Stories in the Snow: Identifying Animal Tracks with Jim Critchley

Register

Winter is a great time to observe and appreciate the activities of wildlife, even when you don't actually see them! Every set of tracks is like a mystery. What critter made the tracks? Where did it come from? Where was it going and what was it doing? Following and interpreting tracks in the snow is fun and can earn you new insights into the lives of Alberta's wildlife. In this interactive winter hike, we’ll help you identify the tracks of some of our critters, together with some tips on how to interpret what you see.  Then, the next time you're out for a walk in a park or on a cross country ski, you'll be prepared to do a little wildlife "sleuthing".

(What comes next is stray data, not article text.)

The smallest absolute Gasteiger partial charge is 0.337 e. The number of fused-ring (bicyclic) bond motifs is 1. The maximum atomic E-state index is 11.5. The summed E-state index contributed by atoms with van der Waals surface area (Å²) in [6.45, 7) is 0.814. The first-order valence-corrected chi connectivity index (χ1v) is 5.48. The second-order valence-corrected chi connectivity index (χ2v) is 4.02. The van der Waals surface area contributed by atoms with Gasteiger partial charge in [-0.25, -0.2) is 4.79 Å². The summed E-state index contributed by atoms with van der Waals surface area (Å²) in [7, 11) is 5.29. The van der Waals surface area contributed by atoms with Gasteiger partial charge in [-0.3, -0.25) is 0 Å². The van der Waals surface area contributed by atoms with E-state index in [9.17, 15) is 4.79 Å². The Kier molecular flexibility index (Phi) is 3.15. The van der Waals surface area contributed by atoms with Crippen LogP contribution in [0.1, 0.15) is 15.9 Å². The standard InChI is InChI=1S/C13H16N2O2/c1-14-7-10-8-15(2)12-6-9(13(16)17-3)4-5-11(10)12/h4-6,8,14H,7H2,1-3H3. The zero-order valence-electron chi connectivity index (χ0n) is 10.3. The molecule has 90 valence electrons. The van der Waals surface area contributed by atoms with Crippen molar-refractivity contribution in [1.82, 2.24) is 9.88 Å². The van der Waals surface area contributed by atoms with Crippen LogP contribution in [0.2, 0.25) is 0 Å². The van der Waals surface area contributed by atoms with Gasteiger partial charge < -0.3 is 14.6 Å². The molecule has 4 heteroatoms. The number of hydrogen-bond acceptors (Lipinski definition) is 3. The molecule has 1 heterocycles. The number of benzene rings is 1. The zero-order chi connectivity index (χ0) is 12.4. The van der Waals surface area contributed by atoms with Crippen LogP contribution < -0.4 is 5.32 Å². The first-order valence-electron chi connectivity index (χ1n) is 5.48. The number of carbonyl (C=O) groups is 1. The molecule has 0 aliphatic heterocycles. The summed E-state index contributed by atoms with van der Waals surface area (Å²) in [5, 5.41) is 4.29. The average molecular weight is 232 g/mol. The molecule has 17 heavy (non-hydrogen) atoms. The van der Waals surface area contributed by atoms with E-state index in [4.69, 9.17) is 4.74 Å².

Dress warmly in layers, bring a camera, binoculars and water bottle, and come prepared to spend the whole time outdoors exploring the Leighton Art Centre 80-acre landscape. 

Please note: If there is no snow on the ground as of February 27th, ticket holders will be issued full refunds. 

Audience: This workshop is suitable for all ages, for anyone who is comfortable walking on uneven ground, in snow.

Registration:  

Single ticket - $10 plus GST & Eventbrite fees*
Family ticket (2 adults, 2 kids) - $25 plus GST & Eventbrite fees*

* or register by phone: 403-931-3633, Tues-Sat, 10 am – 4 pm to avoid Eventbrite fees 

Registration closes on Wed, Feb. 27, 2019 at 6 PM.

Did you know that Members of the Leighton Art Centre, get 10% off the registration cost of all workshops and kids’ summer camps? Please visit http://www.leightoncentre.org/support/members.

For our Cancellation and Refund Policy, please visit http://www.leightoncentre.org/programs-events/adult-programs.

Artist/Instructor/Guide:

This excursion will be led by retired Science Teacher, biologist and naturalist, Jim Critchley B.E.S, B.Ed, M.Ed. Jim is an experienced field researcher and Educator. He has an undergraduate degree in Environmental studies and worked as a research technologist on an Atlantic Salmon spawning river for the Woods Hole Oceanographic institute.